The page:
There were clues of what was to come. The letters I ripped open at camp often closed with some version of “I thought I would miss you, but I don’t. Mom.” There was the occasional and entirely unwarranted crack across the face. There were the many trips to various neighborhood liquor stores, which I loved because they smelled like paper. But I was just too close to it—and too alone—to know what I was dealing with: an actress playing a part. Luckily, happily, my dad was a natural and enthusiastic parent; his resilience and optimism shaped me as I grew.
|an item i want.|
an item i don't want.
an item i both want and don't want.
Beep. Beep beep.
I dig and dig and dig. Ooh, look: a silver dime from 1848. A few steps later, another signal: part of a Dr. Pepper can.
|i do have a part of a dr. pepper can in the|
trunk of my camry, but i'm too lazy
to photograph it so here is a 4.
At 22, I was back from college living in a Soho loft with a brooding boyfriend and attempting to “be a dancer.” It was pretty much what my mother had raised me for: a life in the arts, one untethered to convention, filled with inquiry and adventure. Though we saw each other regularly, she seemed increasingly tense and distant; I’m sure I was too wrapped up in my own life to ask why. On a hot September day, I sat on her sofa and told her I was going to have a baby. For a long minute, she stared out the window at the traffic hurtling up First Avenue, then turned toward me, unrecognizable.
|this, too, is unrecognizable. |
no one knows what it is.
“Get it taken care of.” Her words: rusted machinery, jolted to life. I knew exactly what she meant and I swear, she showed her teeth.
“No, I don’t want to…do that. It’s OK! We’re gonna get married!”
“You’ll be barefoot and pregnant like the rest of them.”
“What? No! I can do this Mom. I want to do it.”
“Then there can be nothing more between us.”
And with those words, she was free of me.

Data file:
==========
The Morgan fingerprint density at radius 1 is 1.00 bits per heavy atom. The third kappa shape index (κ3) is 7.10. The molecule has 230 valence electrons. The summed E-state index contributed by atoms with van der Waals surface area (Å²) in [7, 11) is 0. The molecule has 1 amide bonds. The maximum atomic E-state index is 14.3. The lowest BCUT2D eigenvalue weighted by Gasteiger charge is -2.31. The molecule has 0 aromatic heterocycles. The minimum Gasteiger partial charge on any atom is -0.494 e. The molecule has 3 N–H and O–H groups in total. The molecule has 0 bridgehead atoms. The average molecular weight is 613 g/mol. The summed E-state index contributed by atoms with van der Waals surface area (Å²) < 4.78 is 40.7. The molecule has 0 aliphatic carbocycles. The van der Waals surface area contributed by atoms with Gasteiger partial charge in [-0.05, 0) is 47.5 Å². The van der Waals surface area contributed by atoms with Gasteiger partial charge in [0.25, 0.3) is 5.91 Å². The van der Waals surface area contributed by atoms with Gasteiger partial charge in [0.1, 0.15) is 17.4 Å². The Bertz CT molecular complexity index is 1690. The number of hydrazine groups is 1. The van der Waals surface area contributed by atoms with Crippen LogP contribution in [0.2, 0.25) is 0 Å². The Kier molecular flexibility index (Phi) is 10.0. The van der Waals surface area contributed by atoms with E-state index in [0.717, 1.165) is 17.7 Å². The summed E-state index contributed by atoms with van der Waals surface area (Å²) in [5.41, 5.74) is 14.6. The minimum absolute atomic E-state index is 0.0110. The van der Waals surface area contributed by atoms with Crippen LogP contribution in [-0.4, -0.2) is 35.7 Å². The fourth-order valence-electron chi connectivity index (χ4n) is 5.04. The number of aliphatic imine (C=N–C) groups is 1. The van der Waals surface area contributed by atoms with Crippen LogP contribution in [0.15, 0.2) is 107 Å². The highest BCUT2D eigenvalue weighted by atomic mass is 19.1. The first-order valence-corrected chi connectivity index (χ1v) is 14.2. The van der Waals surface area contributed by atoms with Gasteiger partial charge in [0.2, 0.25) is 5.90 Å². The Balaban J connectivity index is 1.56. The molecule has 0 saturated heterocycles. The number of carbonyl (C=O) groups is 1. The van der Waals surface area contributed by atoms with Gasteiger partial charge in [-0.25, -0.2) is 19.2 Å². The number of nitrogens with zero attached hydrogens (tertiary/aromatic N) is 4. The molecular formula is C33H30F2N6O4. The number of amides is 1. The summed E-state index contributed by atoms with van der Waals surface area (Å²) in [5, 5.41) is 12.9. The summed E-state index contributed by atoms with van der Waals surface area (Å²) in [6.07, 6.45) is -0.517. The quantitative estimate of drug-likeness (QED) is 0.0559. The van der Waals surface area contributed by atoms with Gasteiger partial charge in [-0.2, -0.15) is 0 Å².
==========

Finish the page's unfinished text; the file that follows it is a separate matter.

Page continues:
|and it was like a stake to the heart.|
this is not an actual heart stake.
but it certainly could be used
My boyfriend and I had a grim little wedding in a Greenwich Village church, then moved to Cape Cod where I gave birth to my daughter in an 1830s house on a soft spring evening. Not long after, a box arrived with no return address, filled with the detritus of my childhood: dolls, doll furniture, crumbling crayon drawings, adoring love notes with backward “e”s, letters I’d sent her from college. I put it away.
|this is my daughter. she |
just sent me a beautiful
mother's day gift. i'm so
glad i stuck to my guns.
|and this is another beautiful find.|
it had been hit by a lawn mower,
but i had it repaired.
We moved to Michigan where I founded a dance company and our son was born. This makes it sound as if I moved on with my life easily, but those years—and many to come—though filled with art, friends, divorce, remarriage, and the joyous chaos of tending to small, sticky, hilarious humans, were weighted with the loss of my mother. I sometimes wondered if I’d done a truly terrible thing–murder, perhaps? Klan membership?–and somehow forgotten about it. I never gave up, sending her letter after letter, some pathetically chatty—as if nothing had happened—others pleading, outraged, demanding to know why, how this could have happened. Silence from my phantom limb.
It was challenging explaining her absence in my life to others. My children, whom she never met and whose names I assume she never learned, grew up knowing that mothers, even once-beloved ones, can and do abandon their young. They processed this in their own ways. When my son was five, he burst into tears one night, thinking of his grandmother alone in New York. “We have to call her, mom! She needs us! Can we call her? Now?”
|there was no one to call for help.|